Women in Canadian Manufacturing

Women entrepreneurs in Canada face challenges in accessing financing for their business

December 5, 2023
By Canadian Manufacturing Avatar photo
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TORONTO — Despite women business owners contributing about $150 billion to the Canadian economy, they continue to face barriers in their entrepreneurial journeys, according to a new report by the Canadian Federation of Independent Business (CFIB).

The report, entitled Empowering Women in Business: Insights and Recommendations, is sponsored by Scotiabank and comes on the fifth anniversary of The Scotiabank Women Initiative, designed to help women-owned and -led businesses succeed.

“Women entrepreneurs play a vital role in our economy, providing local jobs, boosting the GDP and supporting our communities. But while there are universal challenges that all entrepreneurs face, there are also unique experiences that make it harder for women to succeed and grow their businesses,” said Laure-Anna Bomal, CFIB economist.

Half of women business owners (51 per cent) surveyed reported facing challenges when trying to access financing for their businesses. In addition, 22 per cent of financing applications from women-only owned businesses were rejected outright, compared to the average of 15 per cent for all businesses.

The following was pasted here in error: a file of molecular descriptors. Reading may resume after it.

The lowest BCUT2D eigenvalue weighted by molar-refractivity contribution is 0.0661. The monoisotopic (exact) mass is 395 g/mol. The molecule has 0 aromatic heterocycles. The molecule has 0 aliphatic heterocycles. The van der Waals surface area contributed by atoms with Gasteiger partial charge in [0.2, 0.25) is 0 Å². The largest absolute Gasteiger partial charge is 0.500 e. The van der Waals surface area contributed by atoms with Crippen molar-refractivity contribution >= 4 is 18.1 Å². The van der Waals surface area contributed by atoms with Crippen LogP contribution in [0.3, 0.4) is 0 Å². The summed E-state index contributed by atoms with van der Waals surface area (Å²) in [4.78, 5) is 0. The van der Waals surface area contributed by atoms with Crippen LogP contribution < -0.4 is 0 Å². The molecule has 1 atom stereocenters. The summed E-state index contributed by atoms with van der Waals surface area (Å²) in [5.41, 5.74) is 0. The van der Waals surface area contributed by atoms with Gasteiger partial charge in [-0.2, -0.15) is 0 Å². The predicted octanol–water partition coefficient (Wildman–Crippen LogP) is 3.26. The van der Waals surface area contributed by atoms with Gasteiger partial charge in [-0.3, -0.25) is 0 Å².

When it came to government support programs, more women said they had difficulty finding (45 per cent) or applying and qualifying (38 per cent) for these programs compared to men (34 per cent and 30 per cent, respectively).

Most of the federal government programs are also not used by women entrepreneurs. While a quarter (26 per cent) of women business owners reported using the Canadian Digital Adoption Program, women-specific government programs, such as the Women Entrepreneurship Loan Fund or the Inclusive Women Venture Capital Initiative, have low utilization, used by at most 3 per cent of women entrepreneurs.

“Financial institutions and governments should better promote their programs and make sure they’re easily accessible, particularly for those women entrepreneurs who lack financial support from family or business partners,” Bomal said.